Regulation S-X financial disclosures and what you should know has been saved
Regulation S-X financial disclosures and what you should know
On the Radar: SEC reporting for guarantees of debt
When SEC registrants offer credit enhancement arrangements under which subsidiaries of that registrant guarantee the debt; the registrants pledge the stock of their affiliates as collateral; or a subsidiary of the registrant (rather than the registrant) issues debt or debt-like securities, there are certain SEC reporting implications that must be considered. To ensure that you can take full advantage of the cost-of-capital advantages associated with these structures and enhancements, familiarize yourself with these complexities surrounding SEC disclosure requirements first.
About guarantees of debt and collateralizations
SEC registrants may issue a variety of debt or debt-like securities to finance their operations. In certain cases, they may offer credit enhancement arrangements under which subsidiaries of the registrant guarantee the debt or the registrants pledge the stock of their affiliates as collateral. In addition, for various reasons, a subsidiary of the registrant (rather than the registrant) may issue debt or debt-like securities. While these structures or credit enhancement arrangements may be beneficial from a cost-of-capital perspective, registrants should consider the SEC reporting implications and related complexities.
Guarantees of debt and of preferred stock that is registered under the Securities Act of 1933 are considered securities themselves under that legislation. Therefore, such guarantees, in addition to offerings of the guaranteed securities, must be registered with the SEC unless they are exempt from registration. Once a company registers them, an SEC reporting obligation is established for each subsidiary issuer or guarantor under which the following (not all-inclusive) must be provided separately:
- Full annual financial statements prepared in accordance with applicable accounting standards and audited in accordance with PCAOB standards
- An annual assessment of internal control over financial reporting
- Quarterly reporting of condensed financial information
Alternative types of disclosures
Given how burdensome these requirements may be, the SEC typically permits registrants to provide alternative nonfinancial and financial disclosures as follows in their financial statements or MD&A as a form of relief in certain circumstances:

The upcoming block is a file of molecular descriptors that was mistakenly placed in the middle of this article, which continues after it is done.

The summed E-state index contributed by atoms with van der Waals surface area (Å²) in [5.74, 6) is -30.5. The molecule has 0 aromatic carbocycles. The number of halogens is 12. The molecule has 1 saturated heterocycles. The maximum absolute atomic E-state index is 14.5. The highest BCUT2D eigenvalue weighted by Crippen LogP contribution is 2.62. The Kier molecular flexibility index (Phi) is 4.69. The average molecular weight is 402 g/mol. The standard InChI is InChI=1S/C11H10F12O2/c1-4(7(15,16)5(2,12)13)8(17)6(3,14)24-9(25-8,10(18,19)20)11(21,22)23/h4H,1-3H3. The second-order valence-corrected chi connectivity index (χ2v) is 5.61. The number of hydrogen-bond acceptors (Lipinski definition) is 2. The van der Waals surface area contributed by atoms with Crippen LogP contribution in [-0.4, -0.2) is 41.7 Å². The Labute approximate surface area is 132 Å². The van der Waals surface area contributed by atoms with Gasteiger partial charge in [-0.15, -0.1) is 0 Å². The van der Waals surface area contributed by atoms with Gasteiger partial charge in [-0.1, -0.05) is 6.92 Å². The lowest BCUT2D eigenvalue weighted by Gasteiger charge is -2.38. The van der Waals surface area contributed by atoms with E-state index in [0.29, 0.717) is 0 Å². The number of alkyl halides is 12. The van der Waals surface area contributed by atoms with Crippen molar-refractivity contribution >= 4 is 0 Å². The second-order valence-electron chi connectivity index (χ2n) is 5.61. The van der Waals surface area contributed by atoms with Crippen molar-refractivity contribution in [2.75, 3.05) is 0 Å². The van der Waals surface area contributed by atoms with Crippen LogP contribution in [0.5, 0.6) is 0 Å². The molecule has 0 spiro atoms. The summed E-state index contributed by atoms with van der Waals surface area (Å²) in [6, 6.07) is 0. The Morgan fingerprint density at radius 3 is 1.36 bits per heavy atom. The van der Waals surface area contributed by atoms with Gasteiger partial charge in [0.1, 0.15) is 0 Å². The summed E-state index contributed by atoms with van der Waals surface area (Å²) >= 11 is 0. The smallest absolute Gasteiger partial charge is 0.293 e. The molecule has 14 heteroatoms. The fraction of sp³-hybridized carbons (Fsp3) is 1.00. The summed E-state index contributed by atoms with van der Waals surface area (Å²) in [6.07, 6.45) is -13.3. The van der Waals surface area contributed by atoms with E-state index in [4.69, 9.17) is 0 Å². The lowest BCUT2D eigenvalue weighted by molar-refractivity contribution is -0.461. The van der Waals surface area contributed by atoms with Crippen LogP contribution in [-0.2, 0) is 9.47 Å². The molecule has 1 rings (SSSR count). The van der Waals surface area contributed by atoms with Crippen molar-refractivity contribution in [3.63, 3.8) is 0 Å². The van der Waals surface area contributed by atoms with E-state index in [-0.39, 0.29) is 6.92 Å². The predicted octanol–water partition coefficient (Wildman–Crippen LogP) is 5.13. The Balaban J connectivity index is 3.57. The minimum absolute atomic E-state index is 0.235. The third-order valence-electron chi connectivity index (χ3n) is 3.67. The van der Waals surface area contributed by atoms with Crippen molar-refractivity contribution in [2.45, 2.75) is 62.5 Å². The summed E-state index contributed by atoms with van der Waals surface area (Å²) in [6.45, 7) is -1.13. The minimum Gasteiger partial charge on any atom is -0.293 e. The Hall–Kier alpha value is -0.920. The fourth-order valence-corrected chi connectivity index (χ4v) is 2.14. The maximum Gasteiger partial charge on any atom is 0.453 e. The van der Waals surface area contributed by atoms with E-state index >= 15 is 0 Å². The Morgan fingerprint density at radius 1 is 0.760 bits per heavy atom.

Guarantees of debt structures
It is significantly less costly and burdensome for a registrant to provide these alternative disclosures than comply with separate SEC reporting obligations for each subsidiary issuer and guarantor. Thus, before issuing securities, a registrant should determine whether it qualifies for such relief on the basis of the contemplated legal structure and consult with SEC legal counsel as appropriate. A registrant is eligible to provide alternative disclosures if its securities are issued or fully and unconditionally guaranteed by a parent company registrant, all issuers and guarantors are consolidated subsidiaries of the parent company, the securities are debt or debt-like, and one of the following guarantee structures is used:
A registrant whose debt securities meet these requirements may provide alternative disclosures in lieu of separate financial statements for the subsidiary issuers or guarantors. Note that while such alternative disclosure requirements apply only to publicly registered securities with these features, investors in private placement debt securities with similar guarantee structures may expect companies to disclose similar information.
A registrant that issues securities that are collateralized by the stock of an affiliate must also provide certain financial and nonfinancial disclosures about the affiliates whose stock collateralizes the debt. This includes summarized financial information about such affiliates and certain other nonfinancial disclosures.
Continue your guarantees and collateralizations learning
For a comprehensive discussion of the disclosure requirements for these securities, see Deloitte’s Roadmap: Guarantees and Collateralizations — SEC Reporting Considerations.